Not only is there no guarantee that any legislation proposed by the Trump Administration will get 60 Senate votes, I’d hazard a guess that this proposal will not emerge from Corker’s Foreign Relations Committee.
The most promising part of Mr. Trump’s strategy is its vow to deter Iranian imperialism in the Middle East. The President laid out a long history of Iran’s depredations—such as backing for Syrian dictator Bashar Assad and rebels in Yemen, cyber attacks on the U.S., hostility to Israel, and support for terrorism. Notably, Mr. Trump singled out the Islamic Revolutionary Guard Corps, the regime’s military vanguard, for new U.S. financial sanctions.
The Russians are backing Syrian dictator Bashar Assad. The Iranians support him too, both directly with aid and indirectly through Hezbollah. In Yemen, the Saudis are creating a humanitarian disaster by wildly bombing Yemeni civilians with American weapons. There is, for example, a massive cholera epidemic there as public works have been bombed. The Russians are the ones who carried out important cyber-attacks on the US, and everyone thinks that Israel and the US infiltrated Iran’s uranium enrichment facility with malware that destroyed or damaged the centrifuges. This malware became known to the world when it escaped from captivity and infected similar control computers around the world. Indeed, Iran is surrounded by US troops and bases. We have soldiers in Iraq and Afghanistan and major facilities in Persian Gulf states. The US labeled Iraq, Iran, and North Korea as an “Axis of Evil,” and promptly invaded and overthrew the Iraqi regime. The Iranian government and the North Korean government noticed this. In Iraq, the Iranians, including the Revolutionary Guard, are fighting on our side in support of the Iraqi government (but we won’t talk with them). Why do you suppose that the North Koreans restarted their nuclear weapons program during the Bush administration?
This is a welcome change from President Obama, who was so preoccupied with getting his nuclear deal that he ignored Iran’s efforts to expand the Shiite Islamic revolution. Mr. Trump is putting the nuclear issue in the proper strategic context as merely one part of the larger Iranian attempt to dominate the region. This will go down well with Israel and the Sunni Arab states that were horrified by Mr. Obama’s tilt toward Tehran.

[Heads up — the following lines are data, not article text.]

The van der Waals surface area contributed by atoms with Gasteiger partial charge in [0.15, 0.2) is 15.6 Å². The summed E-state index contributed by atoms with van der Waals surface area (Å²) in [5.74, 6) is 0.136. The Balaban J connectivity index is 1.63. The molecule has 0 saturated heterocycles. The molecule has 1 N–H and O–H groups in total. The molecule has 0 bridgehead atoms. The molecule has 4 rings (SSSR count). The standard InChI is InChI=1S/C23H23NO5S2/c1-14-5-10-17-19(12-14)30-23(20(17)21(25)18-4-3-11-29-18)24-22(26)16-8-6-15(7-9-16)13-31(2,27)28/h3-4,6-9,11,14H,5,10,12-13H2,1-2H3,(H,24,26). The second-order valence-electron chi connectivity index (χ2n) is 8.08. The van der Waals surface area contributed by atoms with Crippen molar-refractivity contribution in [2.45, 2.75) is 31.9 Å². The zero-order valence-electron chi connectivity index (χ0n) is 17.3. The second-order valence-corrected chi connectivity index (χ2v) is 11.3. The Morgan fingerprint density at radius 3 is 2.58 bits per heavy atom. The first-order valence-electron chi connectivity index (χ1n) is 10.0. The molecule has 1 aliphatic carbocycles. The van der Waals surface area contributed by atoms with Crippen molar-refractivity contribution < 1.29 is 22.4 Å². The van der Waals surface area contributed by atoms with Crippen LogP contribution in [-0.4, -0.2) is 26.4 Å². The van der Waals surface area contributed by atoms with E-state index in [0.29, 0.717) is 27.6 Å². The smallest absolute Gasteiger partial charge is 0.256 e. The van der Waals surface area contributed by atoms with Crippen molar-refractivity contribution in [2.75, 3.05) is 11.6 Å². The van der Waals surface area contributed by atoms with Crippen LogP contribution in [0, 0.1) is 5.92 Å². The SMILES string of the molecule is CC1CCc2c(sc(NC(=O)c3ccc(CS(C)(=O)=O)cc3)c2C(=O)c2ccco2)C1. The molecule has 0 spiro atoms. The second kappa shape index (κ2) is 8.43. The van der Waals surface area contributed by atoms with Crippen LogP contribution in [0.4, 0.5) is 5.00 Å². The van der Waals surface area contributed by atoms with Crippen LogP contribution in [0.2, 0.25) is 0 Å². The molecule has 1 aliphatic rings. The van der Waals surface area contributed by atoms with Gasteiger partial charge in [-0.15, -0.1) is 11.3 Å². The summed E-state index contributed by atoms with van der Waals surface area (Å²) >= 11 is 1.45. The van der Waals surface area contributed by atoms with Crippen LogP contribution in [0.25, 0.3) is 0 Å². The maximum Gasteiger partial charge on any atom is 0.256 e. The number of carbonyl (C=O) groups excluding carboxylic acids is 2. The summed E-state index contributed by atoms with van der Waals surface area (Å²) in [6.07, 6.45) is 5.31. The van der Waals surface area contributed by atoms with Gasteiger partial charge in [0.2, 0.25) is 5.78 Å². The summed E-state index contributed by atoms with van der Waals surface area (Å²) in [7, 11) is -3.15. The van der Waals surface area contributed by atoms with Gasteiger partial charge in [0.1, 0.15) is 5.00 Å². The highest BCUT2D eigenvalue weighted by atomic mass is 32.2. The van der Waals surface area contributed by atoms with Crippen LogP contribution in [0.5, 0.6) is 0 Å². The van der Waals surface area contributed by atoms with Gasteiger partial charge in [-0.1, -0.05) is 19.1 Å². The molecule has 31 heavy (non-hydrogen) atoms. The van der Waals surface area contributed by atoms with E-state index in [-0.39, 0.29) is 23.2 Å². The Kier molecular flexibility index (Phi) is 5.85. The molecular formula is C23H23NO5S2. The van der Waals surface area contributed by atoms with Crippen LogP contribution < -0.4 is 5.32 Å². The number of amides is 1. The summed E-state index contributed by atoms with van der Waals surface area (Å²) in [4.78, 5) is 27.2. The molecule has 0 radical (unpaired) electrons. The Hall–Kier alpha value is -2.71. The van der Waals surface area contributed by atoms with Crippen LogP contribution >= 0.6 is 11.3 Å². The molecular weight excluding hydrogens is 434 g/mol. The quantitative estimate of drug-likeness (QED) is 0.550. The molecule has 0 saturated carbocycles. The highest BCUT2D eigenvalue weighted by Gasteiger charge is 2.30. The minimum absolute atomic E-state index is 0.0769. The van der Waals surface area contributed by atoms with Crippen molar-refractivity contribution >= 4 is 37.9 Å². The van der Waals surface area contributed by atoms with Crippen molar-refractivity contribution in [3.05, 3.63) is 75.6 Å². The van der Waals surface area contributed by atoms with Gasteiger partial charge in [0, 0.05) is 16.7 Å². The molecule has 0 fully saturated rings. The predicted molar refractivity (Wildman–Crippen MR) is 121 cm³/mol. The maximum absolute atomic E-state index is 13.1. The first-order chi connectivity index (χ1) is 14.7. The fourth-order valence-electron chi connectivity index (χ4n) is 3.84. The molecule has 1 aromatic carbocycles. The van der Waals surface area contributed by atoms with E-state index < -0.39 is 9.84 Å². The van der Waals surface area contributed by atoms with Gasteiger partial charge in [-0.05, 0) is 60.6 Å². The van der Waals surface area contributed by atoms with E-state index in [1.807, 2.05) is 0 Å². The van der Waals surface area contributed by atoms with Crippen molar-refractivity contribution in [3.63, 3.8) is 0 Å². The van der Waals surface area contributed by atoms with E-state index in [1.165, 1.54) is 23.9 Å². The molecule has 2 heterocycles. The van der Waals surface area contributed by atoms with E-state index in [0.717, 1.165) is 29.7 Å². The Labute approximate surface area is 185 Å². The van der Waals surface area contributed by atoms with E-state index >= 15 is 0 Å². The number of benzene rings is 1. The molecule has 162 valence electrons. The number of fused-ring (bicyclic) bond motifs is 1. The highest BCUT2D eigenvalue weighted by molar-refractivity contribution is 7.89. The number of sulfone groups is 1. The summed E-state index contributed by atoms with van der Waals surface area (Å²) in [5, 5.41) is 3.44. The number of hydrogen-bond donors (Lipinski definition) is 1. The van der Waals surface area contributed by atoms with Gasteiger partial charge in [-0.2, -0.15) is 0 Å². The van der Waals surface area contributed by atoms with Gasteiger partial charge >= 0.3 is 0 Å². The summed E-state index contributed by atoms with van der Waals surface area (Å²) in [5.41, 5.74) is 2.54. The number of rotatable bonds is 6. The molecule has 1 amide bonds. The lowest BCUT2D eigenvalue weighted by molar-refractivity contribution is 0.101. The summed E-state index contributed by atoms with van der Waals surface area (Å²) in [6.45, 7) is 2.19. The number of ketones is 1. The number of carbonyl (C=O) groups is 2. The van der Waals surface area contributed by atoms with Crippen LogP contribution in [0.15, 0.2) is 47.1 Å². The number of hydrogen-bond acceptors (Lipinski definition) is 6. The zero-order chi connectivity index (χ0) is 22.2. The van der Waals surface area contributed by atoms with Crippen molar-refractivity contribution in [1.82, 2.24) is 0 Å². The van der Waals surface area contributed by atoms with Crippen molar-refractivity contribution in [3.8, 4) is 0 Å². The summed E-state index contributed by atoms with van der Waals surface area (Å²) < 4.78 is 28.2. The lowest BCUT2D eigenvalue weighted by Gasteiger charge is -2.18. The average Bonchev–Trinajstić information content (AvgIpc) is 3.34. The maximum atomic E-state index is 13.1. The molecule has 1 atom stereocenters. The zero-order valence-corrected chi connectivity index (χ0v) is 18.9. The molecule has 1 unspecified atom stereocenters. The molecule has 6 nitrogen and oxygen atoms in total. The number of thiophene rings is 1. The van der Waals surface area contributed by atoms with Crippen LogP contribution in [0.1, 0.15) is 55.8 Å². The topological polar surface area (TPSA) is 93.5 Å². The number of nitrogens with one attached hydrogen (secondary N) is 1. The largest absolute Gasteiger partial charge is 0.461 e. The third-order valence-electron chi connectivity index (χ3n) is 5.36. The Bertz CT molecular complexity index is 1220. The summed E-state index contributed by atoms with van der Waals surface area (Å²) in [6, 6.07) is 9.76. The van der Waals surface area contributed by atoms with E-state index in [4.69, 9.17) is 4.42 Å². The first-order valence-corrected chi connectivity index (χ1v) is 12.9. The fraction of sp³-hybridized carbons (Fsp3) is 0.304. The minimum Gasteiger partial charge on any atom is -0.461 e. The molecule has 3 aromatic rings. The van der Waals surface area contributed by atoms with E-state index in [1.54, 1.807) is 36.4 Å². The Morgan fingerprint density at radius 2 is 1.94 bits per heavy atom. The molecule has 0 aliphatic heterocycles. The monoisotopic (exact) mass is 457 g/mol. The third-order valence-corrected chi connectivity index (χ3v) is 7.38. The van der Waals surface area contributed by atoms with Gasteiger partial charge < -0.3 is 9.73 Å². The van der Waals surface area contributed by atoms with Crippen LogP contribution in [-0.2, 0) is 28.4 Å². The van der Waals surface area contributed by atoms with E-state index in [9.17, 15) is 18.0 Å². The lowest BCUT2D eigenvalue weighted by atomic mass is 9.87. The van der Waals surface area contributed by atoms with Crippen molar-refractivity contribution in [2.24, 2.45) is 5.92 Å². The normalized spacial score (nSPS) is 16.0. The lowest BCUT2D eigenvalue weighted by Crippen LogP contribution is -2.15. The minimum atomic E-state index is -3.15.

The Iranian nuclear deal is not President Obama’s deal, although he and his diplomacy had a lot to do with it. He did not ignore Iran’s efforts to support its friends in other nations. Trump is not putting the nuclear issue in proper strategic context, and apparently the Journal believes that the US should take sides in the Sunni-Shia dispute within Islam. Israel, for its own purposes, wants to bomb Iran. Prime Minister Netanyahu has been warning for more than 20 years that Iran would have a nuclear bomb in 2 years, and I could readily find his many statements on this issue. The Iranians don’t go around talking about bombing Israel, although they don’t like the Israelis and wish them misfortune. But the Israelis have often discussed bombing Iran, in public. This stupid talk (I don’t know why such smart people would behave this way except to guess that it has to do with Israeli politics.) led the Iranians to bury their nuclear enrichment facilities where only the United States would have the proper bombs to destroy them. This led the Israelis to begin calling upon the Americans to bomb the Iranians. What the WSJ, and the Israelis, call “Mr. Obama’s tilt toward Tehran” is his considered and sensible view that it is not in the interest of the United States to go to war with Iran. That is, while US national interests overlap Israel’s they are not identical.
One question is how this squares with Mr. Trump’s cease-fire deal with Russia in southern Syria. Russia is allied with Iran in Syria, and the cease-fire is serving as protection for Revolutionary Guard attempts to control the border region with Israel, which has had to bomb the area repeatedly. Mr. Trump still hasn’t figured out a strategy for Syria or Russia, and that could undermine his effort to contain Iran.
Yep. Trump is incompetent, and he has no coherent view of American interests. The North Koreans are watching carefully what Trump does with respect to Iran, as they noted what happened to Kaddafi after he gave up his nuclear program, and what happened to Saddam Hussein who had abandoned his.
Barack Obama left his successor a world in turmoil, with authoritarians on the march in China, North Korea, Russia and Iran. Mr. Trump needs a strategy for each, and the steps he took Friday are crucial in containing Iran.
Authoritarians are not on the march in North Korea and China. They are staying put. But they are in Russia, which Trump says we should be friends with. He can’t figure out why the US has been in conflict with them. The nuclear deal is a key step to containing Iran, and Trump’s confused and confusing actions Friday set back the efforts to contain it.